The Foundation, as part of The Washington Post/Kaiser Family Foundation/Harvard University partnership series, conducted a poll to better understand how health care played into the mix of issues and frustrations that brought voters to the polls in the Massachusetts special election for U.S. Senate. The poll was conducted among a…
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Updated as of September 29, 2013 Establishing the Marketplace On April 12, 2006, former Governor Mitt Romney (R) signed into law comprehensive health reform legislation designed to provide near-universal health coverage for state residents.1 The Massachusetts health reform law became the model for national health reform. An important component of…
This state report explains how the ACA expands coverage in Massachusetts, including a breakdown of how many uninsured people are eligible for Medicaid, how many are eligible for financial assistance to help them buy private insurance in the new Marketplace and how many will not receive any financial assistance at all. The report also details, in specific dollar figures, the income levels at which people in Massachusetts are eligible for Medicaid or financial assistance in the Marketplace. For states not expanding Medicaid, the report quantifies how many uninsured people fall into the “coverage gap,” meaning they will be ineligible for financial assistance in the Marketplace or for Medicaid in their state despite having an income below the federal poverty level.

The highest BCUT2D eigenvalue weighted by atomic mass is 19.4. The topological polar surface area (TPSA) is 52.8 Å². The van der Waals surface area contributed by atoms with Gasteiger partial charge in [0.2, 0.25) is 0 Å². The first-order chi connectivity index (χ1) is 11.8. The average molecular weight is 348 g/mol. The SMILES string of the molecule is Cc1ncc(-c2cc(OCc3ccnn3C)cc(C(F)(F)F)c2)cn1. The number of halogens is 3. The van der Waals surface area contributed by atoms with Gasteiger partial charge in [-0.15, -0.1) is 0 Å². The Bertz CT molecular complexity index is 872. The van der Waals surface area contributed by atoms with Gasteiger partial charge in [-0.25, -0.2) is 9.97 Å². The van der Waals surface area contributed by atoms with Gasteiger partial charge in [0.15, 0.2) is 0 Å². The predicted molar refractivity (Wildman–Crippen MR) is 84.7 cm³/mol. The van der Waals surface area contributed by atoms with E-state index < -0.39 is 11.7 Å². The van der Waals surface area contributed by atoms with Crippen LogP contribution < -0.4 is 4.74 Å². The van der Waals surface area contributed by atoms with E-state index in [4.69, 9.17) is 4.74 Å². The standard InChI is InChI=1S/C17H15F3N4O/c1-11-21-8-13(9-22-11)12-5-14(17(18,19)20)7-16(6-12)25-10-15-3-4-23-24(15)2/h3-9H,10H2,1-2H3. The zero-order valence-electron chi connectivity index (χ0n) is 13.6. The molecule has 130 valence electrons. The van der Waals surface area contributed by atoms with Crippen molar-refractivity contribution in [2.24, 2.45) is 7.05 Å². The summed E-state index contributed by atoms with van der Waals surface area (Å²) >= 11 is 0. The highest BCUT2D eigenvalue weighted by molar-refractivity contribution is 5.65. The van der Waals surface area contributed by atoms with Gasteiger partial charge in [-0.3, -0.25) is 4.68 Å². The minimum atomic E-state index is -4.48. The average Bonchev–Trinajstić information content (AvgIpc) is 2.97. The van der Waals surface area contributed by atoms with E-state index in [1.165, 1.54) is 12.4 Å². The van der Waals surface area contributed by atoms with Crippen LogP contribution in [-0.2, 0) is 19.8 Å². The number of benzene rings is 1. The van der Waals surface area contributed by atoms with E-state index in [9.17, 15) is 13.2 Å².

Drew Altman, in The Wall Street Journal’s Think Tank, examines a study finding Massachusetts’ health reform saved lives in the context of health insurance’s twin goal: better access to improve health and economic security.
This brief will examine similarities and difference across key elements of DSRIP waivers. The states included in this analysis are: California, Texas, Kansas, New Jersey, Massachusetts, and New York. The key elements of DSRIP initiatives that will be explored in this analysis include: the goals and objectives of the DSRIP initiative; eligible providers; projects and organization; allocation of funds; data collection and evaluation/reporting; and financing of DSRIP waivers.
This fact sheet provides an overview of the Center for Medicare and Medicaid Innovation (Innovation Center)’s State Innovation Models (SIM) initiative. It focuses on the delivery system and payment approaches that Model Testing states are taking and discusses what SIM means for Medicaid. Six states – Arkansas, Maine, Massachusetts, Minnesota, Oregon, and Vermont — received Model Testing awards to implement and test their Innovation Plans over 42 months.